Girls actress Zosia Mamet may have had a leg up on breaking into Hollywood as a result of having an actress for a mother, but it didn’t come without a price. In her latest My Zo-Called Life column for Glamour magazine, the actress admits: “To be totally honest, I was always jealous of her body. She had been a dancer growing up and had the body to match—flat stomach, small chest. I remember as a girl taking baths with her; I would stare down at my pudgy stomach and feel deep pangs of envy. I prayed I would grow up to have her body.”
Mamet goes on to share that she has struggled with her body image for her entire life, causing her to feel “desperately unhappy” and eventually endure an eating disorder as well. “She struggled, so I struggled,” the 28-year-old says of the relationship among herself, her mother, and the body issue demons that afflicted them both. Mamet reports that her mother was “always on some sort of diet, and everything I was fed was nonfat or sugar-free. When I was hungry, her first response was, ‘Are you sure?’”
Studies show that “fat talk,” a term coined by researchers to refer to public body self-disparagement, is in fact contagious. When women refer to themselves as fat, other women around them are more likely to chime in with their own self-deprecation. Worse, they’re more likely to report higher levels of body dissatisfaction and shame as well.
It begs the question: Are body issue struggles inherited? Whether drawn by nature or nurture, how straight is the line between our attitude about our body and our mother’s attitude about hers?
When my first child was still a baby, maybe 10 months old, I met some friends at the local kiddie pool one summer day. I didn’t lose the last of the fifty pounds (yes, fifty) that I gained during pregnancy until well after my son’s first birthday, and I was a hot mess of insecurity and internal self-shaming as I put on my bathing suit that day. My friends, whose kids were older than mine and who were both active in CrossFit and distance running, looked tan and toned in their bikinis. I made up an excuse to leave my cover-up on over my bathing suit. As we settled into our lounge chairs and started unpacking sunscreen, snacks, and water bottles, we mindlessly slipped into the female greeting ritual that we had participated in so many times before.
“Oooh, that bikini is so cute,” one of us said to another.
“Ugh, it totally cuts into my fat love handles,” came the reply, accompanied by grabbing at a mostly flat stomach and a look of disgust.
“That’s nothing,” another friend chimed in. “Look at my stomach when I bend over.” She bent over and dramatically pointed to her well-defined abdominal muscles that fell maybe a half inch downward, the result of three healthy pregnancies and gravity.
The banter was thoughtless and lighthearted. These are not meaningful confessions of self-struggle nor requests for support. They are greetings. They are compliments that are not able to be received. It is a dance we’ve been trained in since our youth, and this is merely a warm-up.
Suddenly, though, I was pulled out of my own body as I noticed my friends’ daughters, probably around 3 or 4 years old at the time. They were giggling and wiggling and splashing and running in circles around us. They were not paying attention to us, but I knew in my gut that they were listening. With their adorable cherubic bellies popping out, their colorful goggles tangled up in their messy hair, their mouths wide with laughter and hungry for Goldfish crackers—they were listening.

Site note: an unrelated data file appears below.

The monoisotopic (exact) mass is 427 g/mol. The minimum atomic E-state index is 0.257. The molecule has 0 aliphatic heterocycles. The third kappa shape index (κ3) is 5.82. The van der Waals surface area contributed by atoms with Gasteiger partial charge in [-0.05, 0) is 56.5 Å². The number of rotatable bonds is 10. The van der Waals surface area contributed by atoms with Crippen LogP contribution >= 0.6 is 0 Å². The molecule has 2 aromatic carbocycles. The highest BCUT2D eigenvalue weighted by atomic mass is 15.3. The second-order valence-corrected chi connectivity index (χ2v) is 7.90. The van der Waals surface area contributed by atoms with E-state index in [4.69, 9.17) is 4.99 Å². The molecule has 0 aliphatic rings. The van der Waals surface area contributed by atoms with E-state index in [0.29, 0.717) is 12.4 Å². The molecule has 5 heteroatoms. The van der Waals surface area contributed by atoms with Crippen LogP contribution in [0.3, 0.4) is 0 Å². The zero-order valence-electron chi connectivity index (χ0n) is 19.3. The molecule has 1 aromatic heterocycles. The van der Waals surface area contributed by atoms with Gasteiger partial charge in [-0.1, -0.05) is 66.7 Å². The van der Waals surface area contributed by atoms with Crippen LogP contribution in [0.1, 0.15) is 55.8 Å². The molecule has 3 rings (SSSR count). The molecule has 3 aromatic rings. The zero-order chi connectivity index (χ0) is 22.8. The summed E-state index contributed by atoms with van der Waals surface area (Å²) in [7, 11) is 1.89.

And I knew, in that moment, that I would never participate in that ritual again. How on earth could these sweet little girls grow up to think of their bodies in terms of healthy, capable vessels that allow them to experience the world around them when the voice that’s been playing in the background of their childhood is one that criticizes? How could these girls grow up to feel good enough when they’ve never heard their mother simply accept a compliment about her body? How could these sweet girls demand that their bodies be treated with respect when their mothers voice such careless disrespect for the very bodies that gave them life?
I vowed in that moment that I would never speak ill of my body in front of my children or anyone else’s children. I had my own body image issues at the time, but in that moment of clarity, I recognized that there was a time and a place to discuss them honestly, and this was not it.
Five years and one more son later, I’ve kept that promise. As I raise two boys, I see the value in the way I talk about my body from a new angle still. While statistically, as boys, they are less likely to suffer from negative emotional outcomes stemming from perceptions about their bodies, in just a few short years they will be the boys that their female classmates want to be noticed by. And when that time comes, when they “discover” girls, I want the voice in their head to be one that understands exactly how complex, wonderful, and beautiful a woman is. I don’t want them to have a script in their mind that picks apart waist circumference, butt shape, and thigh gaps. And I know that it’s up to me to write that script. Just as Mamet experienced with her mother, how I talk about my body around my kids is how they will learn to think about girls’ bodies. So I speak carefully and with great respect. And while I help them write their scripts, I rewrite my own.
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